For the subject of my critical essay, I chose Meshes of the Afternoon. Aside from being Maya Deren's most successful film, I also find it the most intriguing, for a number of reasons (Clark, p.380). The ability to tap into the human mind and realms of the unconscious through film art is amazing to me. Meshes is not just a feminist film trying to show a woman's place in a male-dominated society, but is also a dramatic and intensifying experience for the viewer.
Perhaps one of the reasons why this film is so compelling is because it is about her. The legendary Maya Deren came up with her ideas from personal experience, from feelings, emotions, and anxieties of her own. Just as we have many layers of consciousness, some that we are unaware of, Deren "was always trying to bring out the multiple layers of meaning of everything that went into her films" (Brakhage, p. 11). She did this through her dream sequences, multiple selves, and the artistic use of time and space.
I think one of the reasons Meshes is so powerful is because there is a dreamlike familiarity to it that we all can relate to. As the "dreamers" chase the robed figure down the road, they can never catch up to it. Just like in dreams, nothing is ever fast enough. Time is slow-moving and one feels a frustration to move faster, in order to find the person or the problem. Dreams have been thought to be symbols of our subconscious thoughts, anxietiesl and true feelings. It is this type of mentality that I, personally, believe is part of the film. It is obvious that she is with a man, either dating or married, because he is in the house with her and they go upstairs to their bedroom. It appears that she is unhappy with him, and feels that she is succumbing to the traditional values of what a man and woman should be in a romantic relationship. Again, these opinions stem from the suppressive undertones of the female identity in Deren's "dream".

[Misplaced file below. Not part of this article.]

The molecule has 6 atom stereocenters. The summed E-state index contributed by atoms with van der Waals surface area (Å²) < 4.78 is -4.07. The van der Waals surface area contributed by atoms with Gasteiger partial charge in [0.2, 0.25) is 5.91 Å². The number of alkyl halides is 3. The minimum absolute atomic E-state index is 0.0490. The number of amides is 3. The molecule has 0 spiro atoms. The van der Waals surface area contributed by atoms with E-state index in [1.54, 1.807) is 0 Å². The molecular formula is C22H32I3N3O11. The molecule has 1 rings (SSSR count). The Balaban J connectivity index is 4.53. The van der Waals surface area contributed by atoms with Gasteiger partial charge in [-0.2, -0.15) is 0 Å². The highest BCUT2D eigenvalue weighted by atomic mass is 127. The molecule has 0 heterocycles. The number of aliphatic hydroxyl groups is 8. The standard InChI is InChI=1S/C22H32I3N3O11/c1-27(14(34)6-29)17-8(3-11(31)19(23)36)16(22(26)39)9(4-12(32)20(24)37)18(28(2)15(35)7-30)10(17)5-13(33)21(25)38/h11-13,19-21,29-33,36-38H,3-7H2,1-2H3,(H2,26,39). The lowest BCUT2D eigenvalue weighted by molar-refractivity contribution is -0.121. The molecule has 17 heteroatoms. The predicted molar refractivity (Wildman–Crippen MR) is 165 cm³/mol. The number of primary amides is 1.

It seems as though this is the first time she has ever had these feelings about her place in a "man's world", but most likely, the dream depicts the first time she actually realized these were her feelings. Deren tries to represent "different states of mind" by using techniques which "convey various types of mental dissociation" from the point of dreaming and feeling like it's real, to when Hammid (her boyfriend in the film) wakes her up and she suddenly feels a sense of reality (Clark, p.195). When he wakes her "just in time . . . we are relieved to return to the realm of reality at last" (Clark, p.83).
The irony here, is that while the dream is ultimately about finding her own personal identity in this conventional relationship, she feels a sense of safety when awakened by the man. It is almost as if it is the man's duty to "save" the woman and make everything better. Likewise, it is the woman's role to play the helpless female who needs the man to protect her and shield her from harm. Ultimately, it is the man whom she should have been running from the entire time, in an attempt to find her true self.
Deren and Hammid have a remarkable way of pulling the viewer into a dramatically intense situation. I feel that this is, in part, due to the deja-vu experience that occurs when Hammid wakes her and does some of the same actions that the hooded figure had done in her dream. Also, the malevolent characteristics given to the inanimate objects (the knife, key, and flower) in the film are amazing. By reintroducing them into each dream, again and again, the viewer gets a sense of what these objects stand for, and the drama intensifies. Just as the hooded figure placed the flower on her bed in the beginning of the dream, Hammid does the exact same thing after he wakens Deren from that nightmare.